Drought Information

The City and County of Broomfield’s water supply comes from the upper Colorado River just west of Rocky Mountain National Park and water sources along the Front Range. This means drought in the Colorado River Basin and local drought in the Front Range can affect how much water is available to Broomfield.

Climate change research and recent trends suggest droughts in Colorado could be more frequent and/or more severe in the future.

  1. Drought Status: Normal

    While the City and County of Broomfield is not currently in a major drought, residents and businesses are encouraged to continue efforts toward water conservation. Read on...

What Broomfield is doing to be resilient against drought

Broomfield has made investments to prepare for drought and to improve drought resilience for the future. Efforts include:

  • Using a water reclamation system to reuse treated wastewater to irrigate parks, HOA green spaces and other areas. 
  • Investing in new water sources and major projects to ensure we have a reliable supply of water over the long-term. For example, Broomfield is a participant in the Chimney Hollow Reservoir Project which will turn existing Colorado River water rights into a more reliable water supply for the future.
  • Developing and updating a drought response plan.
  • Investing in city-wide and residential water efficiency and water conservation, as seen below.

Why conserve water now

Save money on your water bill and help make Broomfield more drought resilient in the future by conserving water now. If we all work to use less water everyday, there will be more water available to get through future droughts. Even small actions can contribute to big results for Broomfield, the Front Range and the Colorado River Basin.

Learn how you can help conserve water

Take advantage of a number of programs and resources Broomfield already offers to help residents save money and conserve water.

Broomfield's drought plan

Droughts are impossible to avoid. Broomfield’s Water Resources department has been working in tandem with Emergency Management and other departments to have a plan in place in the event of drought. The goal is to have a secure supply of water regardless of a drought’s severity.

It's important to remember every city and county is different. Cities and counties vary in how they acquire and store water, what they consider to be drought conditions and their response to drought. Just because counties surrounding Broomfield have or have not declared a drought does not mean Broomfield will follow suit. 

Levels of drought

Depending on the severity of a drought, Broomfield has a number of ways to respond. A Drought Watch can be declared directly by CCOB staff and calls for voluntary water use restrictions. Drought Conditions I–III must be declared by Broomfield City Council and call for mandatory water use restrictions.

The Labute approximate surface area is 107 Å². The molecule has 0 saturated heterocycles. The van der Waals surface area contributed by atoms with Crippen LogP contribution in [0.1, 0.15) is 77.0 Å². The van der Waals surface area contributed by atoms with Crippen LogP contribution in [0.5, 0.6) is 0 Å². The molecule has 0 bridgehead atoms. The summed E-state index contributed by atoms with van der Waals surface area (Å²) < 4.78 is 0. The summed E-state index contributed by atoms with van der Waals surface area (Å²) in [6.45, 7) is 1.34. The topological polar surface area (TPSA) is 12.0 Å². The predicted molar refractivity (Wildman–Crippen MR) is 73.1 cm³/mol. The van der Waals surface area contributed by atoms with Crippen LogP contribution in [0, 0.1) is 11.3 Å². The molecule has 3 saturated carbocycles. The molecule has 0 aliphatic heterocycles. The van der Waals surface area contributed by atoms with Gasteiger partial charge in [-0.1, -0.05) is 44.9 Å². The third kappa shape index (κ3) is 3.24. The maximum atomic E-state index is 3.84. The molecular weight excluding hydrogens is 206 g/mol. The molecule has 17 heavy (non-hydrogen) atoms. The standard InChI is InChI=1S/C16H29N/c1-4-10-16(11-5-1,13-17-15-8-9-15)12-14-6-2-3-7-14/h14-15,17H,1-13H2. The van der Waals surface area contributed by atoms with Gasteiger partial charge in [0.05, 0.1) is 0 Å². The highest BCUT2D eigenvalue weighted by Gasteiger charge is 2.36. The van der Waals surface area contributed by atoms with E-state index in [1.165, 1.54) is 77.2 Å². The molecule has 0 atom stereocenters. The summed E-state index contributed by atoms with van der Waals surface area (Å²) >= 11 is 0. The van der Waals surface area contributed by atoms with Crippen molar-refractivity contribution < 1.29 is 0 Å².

Drought response actions

When a Drought Watch is declared by CCOB staff, voluntary actions are requested of Broomfield residents and businesses. These voluntary actions include but are not limited to: 

  • Reduce outdoor water use during the hottest hours of the day. 
  • Reduce lawn watering to two days per week.
  • Use a broom instead of a hose to clean sidewalks and driveways.

Drought Conditions I, II and III must be declared by Broomfield City Council. This is because these declarations lead to mandatory actions. These actions will be updated based on the drought status.

Actions taken by the City and County of Broomfield during Drought Conditions I, II, and III include, but are not limited to:

  • Reducing the frequency and duration of watering of Broomfield's parks and other city-owned and maintained landscaped areas during times of drought or water shortage.
  • Not watering park grass areas between the hours of 10 a.m. and 6 p.m. 
  • Monitoring the volume of water used for park irrigation with specific reduction targets under each drought condition. 
  • Regular coordination between Public Works and Parks to monitor and manage water use for parks irrigation.

Required actions for Broomfield residents and businesses include but are not limited to: 

  • Limiting lawn watering to only two days per week, with specific time limits for each drought condition.
  • No lawn watering between 10 a.m. and 6 p.m. 
  • Specific water use reduction targets for golf courses and other large grass areas. 
  • Limiting washing of vehicles to once per week or less.